We are working towards building end-to-end verified hardware/software systems. Our current project is Knox, a framework for verifying HSMs’ correctness and security. It builds on our past research on Kronos, a system for verifying output determinism for SoCs with multiple clock domains, and Notary, a device for secure transaction approval.
Knox is a framework for building correct and secure hardware security modules (HSMs) through formal verification spanning an implementation’s hardware and software. One key challenge addressed by Knox is defining what it means for an HSM to be secure. With information-preserving refinement (IPR), we capture the idea that an HSM implementation (spanning hardware and software), modeled at the level of wires and cycles, leaks no more information beyond what is allowed by its functional specification.
- Verifying Hardware Security Modules with Information-Preserving Refinement (OSDI ‘22)
Kronos is a system for verifying output determinism of SoCs with multiple clock domains. Output determinism says that after a reset (+ running initialization code), a SoCs externally-observable behavior does not depend on its pre-reset state, including microarchitectural state.
- rtlv: push-button verification of software on hardware (CARRV ‘21)
- Kronos: Verifying leak-free reset for a system-on-chip with multiple clock domains (MEng thesis)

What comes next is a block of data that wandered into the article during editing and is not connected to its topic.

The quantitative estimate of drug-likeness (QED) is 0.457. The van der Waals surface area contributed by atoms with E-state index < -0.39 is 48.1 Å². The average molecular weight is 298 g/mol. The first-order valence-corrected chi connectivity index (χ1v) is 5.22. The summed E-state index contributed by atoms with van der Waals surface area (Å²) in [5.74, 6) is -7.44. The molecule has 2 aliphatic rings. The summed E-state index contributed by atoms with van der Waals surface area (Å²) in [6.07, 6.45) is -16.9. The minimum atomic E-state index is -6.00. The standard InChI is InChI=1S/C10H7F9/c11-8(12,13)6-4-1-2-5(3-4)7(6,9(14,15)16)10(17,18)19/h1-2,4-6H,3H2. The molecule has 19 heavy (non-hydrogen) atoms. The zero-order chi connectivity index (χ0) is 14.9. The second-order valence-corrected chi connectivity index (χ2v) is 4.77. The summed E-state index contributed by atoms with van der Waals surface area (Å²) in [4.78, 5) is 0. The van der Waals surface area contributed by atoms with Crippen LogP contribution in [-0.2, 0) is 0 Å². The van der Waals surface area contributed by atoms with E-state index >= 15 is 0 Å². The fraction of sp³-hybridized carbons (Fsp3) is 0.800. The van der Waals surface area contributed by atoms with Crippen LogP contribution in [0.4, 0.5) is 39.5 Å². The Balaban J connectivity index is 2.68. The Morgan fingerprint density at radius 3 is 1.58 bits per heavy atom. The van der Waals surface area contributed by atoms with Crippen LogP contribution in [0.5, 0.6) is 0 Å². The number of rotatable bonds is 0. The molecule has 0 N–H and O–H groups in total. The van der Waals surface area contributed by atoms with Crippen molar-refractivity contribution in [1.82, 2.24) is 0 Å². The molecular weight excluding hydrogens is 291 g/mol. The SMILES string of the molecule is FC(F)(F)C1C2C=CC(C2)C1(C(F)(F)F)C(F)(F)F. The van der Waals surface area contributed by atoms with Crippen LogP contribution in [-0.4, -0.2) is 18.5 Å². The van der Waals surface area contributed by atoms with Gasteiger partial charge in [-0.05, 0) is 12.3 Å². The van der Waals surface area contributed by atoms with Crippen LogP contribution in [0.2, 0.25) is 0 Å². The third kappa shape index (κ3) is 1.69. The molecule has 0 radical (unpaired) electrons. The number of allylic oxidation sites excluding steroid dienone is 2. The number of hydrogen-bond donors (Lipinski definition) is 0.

Notary is a new hardware and software architecture for running isolated approval agents in the form factor of a USB stick with a small display and buttons. Approval agents allow factoring out critical security decisions, such as getting the user’s approval to sign a Bitcoin transaction or to delete a backup, to a secure environment. The key challenge addressed by Notary is to securely switch between agents on the same device. Prior systems either avoid the problem by building single-function devices like a USB U2F key, or they provide weak isolation that is susceptible to kernel bugs, side channels, or Rowhammer-like attacks. Notary achieves strong isolation using reset-based switching, along with the use of physically separate systems-on-a-chip for agent code and for the kernel, and a machine-checked proof of both the hardware’s register-transfer-level design and software, showing that reset-based switching leaks no state. Notary also provides a trustworthy I/O path between the agent code and the user, which prevents an adversary from tampering with the user’s screen or buttons.